The two women don't report directly to our main boss though, they have a line manager inbetween who they would have applied to.
19/06/2014 at 20:19
Hey lovely, I work in hr so hope I can help. As you have made a formal flexible work request, your employer has a duty to meet with you to discuss your proposed changes. A phone call declining your request is not sufficient. The meeting needs to be held 28days from the date you submitted your request. You are also entitled to have a union rep or workplace colleague present should you wish. I would email him outlining your statutory right for a meeting to be held in which to discuss. He can only refuse on business grounds - I.e. Work cannot be covered for example. In prep for your meeting I would go armed with how you propose work could be covered in your absence etc x
19/06/2014 at 20:26
Oh thanks MM. Sorry TRF I meant to say I'm not in the union, they're pretty rubbish tbh anyway!
MM all I've had is an email knocking it back and all he said was the above that he's already refused applications, nothing at all about issues with work or anything.
I would be leaving an hour early each day than my normal contracted hours and I said in my application that (just like I did before!) I would pick up emails on my blackberry when I had left the office and if there was anything urgent due in a day, I have remote access and can log in at home and finish things once O was in bed.
I'm concerned that I make a big deal of this and then I have to go back to work for him directly, it's going to be so uncomfortable.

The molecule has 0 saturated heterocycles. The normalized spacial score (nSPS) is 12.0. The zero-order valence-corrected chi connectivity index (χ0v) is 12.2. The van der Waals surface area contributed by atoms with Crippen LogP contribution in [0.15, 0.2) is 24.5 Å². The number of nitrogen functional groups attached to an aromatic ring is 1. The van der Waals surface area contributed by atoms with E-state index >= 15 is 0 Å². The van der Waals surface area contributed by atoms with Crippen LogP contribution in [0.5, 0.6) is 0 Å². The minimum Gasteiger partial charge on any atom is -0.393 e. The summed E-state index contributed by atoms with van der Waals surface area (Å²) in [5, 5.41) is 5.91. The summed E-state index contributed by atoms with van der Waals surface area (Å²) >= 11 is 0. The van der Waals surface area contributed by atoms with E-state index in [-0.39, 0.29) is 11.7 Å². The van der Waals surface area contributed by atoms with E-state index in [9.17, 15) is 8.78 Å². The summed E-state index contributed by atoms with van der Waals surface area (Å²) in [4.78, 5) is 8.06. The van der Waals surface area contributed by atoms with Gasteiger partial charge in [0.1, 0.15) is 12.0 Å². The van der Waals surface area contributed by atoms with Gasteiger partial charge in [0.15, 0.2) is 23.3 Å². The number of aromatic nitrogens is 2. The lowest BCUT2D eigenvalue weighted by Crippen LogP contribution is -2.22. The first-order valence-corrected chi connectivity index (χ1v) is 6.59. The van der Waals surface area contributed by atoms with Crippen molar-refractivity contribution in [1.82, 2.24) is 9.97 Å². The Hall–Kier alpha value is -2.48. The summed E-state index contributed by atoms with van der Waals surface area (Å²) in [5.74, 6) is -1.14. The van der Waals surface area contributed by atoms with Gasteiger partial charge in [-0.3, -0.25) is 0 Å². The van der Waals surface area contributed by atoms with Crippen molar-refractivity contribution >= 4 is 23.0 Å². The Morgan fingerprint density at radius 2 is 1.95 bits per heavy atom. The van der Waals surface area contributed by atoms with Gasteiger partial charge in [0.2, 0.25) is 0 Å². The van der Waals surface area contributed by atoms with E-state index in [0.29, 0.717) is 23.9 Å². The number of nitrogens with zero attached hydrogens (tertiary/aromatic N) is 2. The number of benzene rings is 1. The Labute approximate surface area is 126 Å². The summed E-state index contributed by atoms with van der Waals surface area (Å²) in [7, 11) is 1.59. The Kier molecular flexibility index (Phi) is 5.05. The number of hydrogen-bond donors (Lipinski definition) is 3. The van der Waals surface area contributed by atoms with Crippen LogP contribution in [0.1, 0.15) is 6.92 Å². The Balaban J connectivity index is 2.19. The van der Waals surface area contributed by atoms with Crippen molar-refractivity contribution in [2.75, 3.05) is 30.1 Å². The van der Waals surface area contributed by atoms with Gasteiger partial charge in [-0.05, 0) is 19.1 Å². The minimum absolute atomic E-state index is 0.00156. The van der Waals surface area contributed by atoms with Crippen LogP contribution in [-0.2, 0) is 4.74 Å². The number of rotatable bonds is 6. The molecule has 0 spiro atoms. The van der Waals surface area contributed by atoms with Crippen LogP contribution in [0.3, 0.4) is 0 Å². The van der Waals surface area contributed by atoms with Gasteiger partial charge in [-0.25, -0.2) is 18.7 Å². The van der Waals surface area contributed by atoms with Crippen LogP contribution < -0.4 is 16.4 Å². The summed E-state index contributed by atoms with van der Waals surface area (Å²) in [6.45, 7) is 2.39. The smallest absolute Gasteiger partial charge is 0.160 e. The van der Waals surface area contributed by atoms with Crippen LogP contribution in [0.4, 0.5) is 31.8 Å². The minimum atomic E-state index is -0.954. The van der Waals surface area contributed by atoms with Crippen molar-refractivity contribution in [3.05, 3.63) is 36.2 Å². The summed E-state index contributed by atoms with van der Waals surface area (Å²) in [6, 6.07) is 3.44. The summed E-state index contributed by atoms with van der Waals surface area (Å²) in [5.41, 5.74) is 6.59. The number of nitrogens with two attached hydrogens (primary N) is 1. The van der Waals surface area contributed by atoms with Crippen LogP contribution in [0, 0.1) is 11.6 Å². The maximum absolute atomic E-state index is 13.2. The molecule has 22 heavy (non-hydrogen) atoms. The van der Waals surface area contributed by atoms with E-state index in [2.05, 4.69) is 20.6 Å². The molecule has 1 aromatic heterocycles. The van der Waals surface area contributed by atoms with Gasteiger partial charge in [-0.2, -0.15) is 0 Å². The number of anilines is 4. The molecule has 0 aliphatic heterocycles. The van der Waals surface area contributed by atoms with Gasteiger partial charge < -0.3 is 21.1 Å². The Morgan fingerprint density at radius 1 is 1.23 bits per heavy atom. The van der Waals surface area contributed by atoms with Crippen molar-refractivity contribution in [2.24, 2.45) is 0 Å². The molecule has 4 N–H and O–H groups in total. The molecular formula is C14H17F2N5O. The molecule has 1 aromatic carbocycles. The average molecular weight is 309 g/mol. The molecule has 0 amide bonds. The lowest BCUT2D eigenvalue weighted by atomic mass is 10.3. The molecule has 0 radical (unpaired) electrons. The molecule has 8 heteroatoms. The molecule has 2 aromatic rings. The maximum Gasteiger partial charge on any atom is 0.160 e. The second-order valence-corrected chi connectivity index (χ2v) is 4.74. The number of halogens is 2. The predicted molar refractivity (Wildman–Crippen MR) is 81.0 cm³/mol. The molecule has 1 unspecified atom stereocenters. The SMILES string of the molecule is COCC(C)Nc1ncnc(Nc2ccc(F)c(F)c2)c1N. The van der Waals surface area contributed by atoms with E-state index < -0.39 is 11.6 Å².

So he definitely has to give me a valid reason? Is the fact that he's already refused other people deemed a valid reason?
19/06/2014 at 20:34
He has to meet with you and give careful consideration to your request by law. He cannot refuse or bypass this stage. He then has 14 days in which to respond to you, in writing outlining the business reasons for refusing your request (for example, the work cannot be distributed between the team - which when talking about an hour a day when you will be contactable if required is tosh!). Refusing others Is not an acceptable reason to refuse!! You can also appeal his decision. I can totally understand you not wanting to rock the boat but you are legally entitled to the above and he is legally obliged. Plus you are being far from unreasonable in your request! I hope you get things sorted as I know how guy wrenching going back to work after ml is!! I'm only phone so sorry my response isn't v detailed but if you need any further help just give me a shout! X
19/06/2014 at 21:39
Do you think he's refusing it because it's a reduction in hours rather than dropping a day? Is there any way you could apply to do a half day on day instead if they really won't consider compressed hours? x
19/06/2014 at 21:46
Thankyou MM. I said I would try and call tomorrow so I'll see what he says.
PP I'm not sure tbh but I thought he would be happy I was going to be there every day and just heading off sharp, he knows I have a fair commute and he has two children himself so I hoped he would be understanding.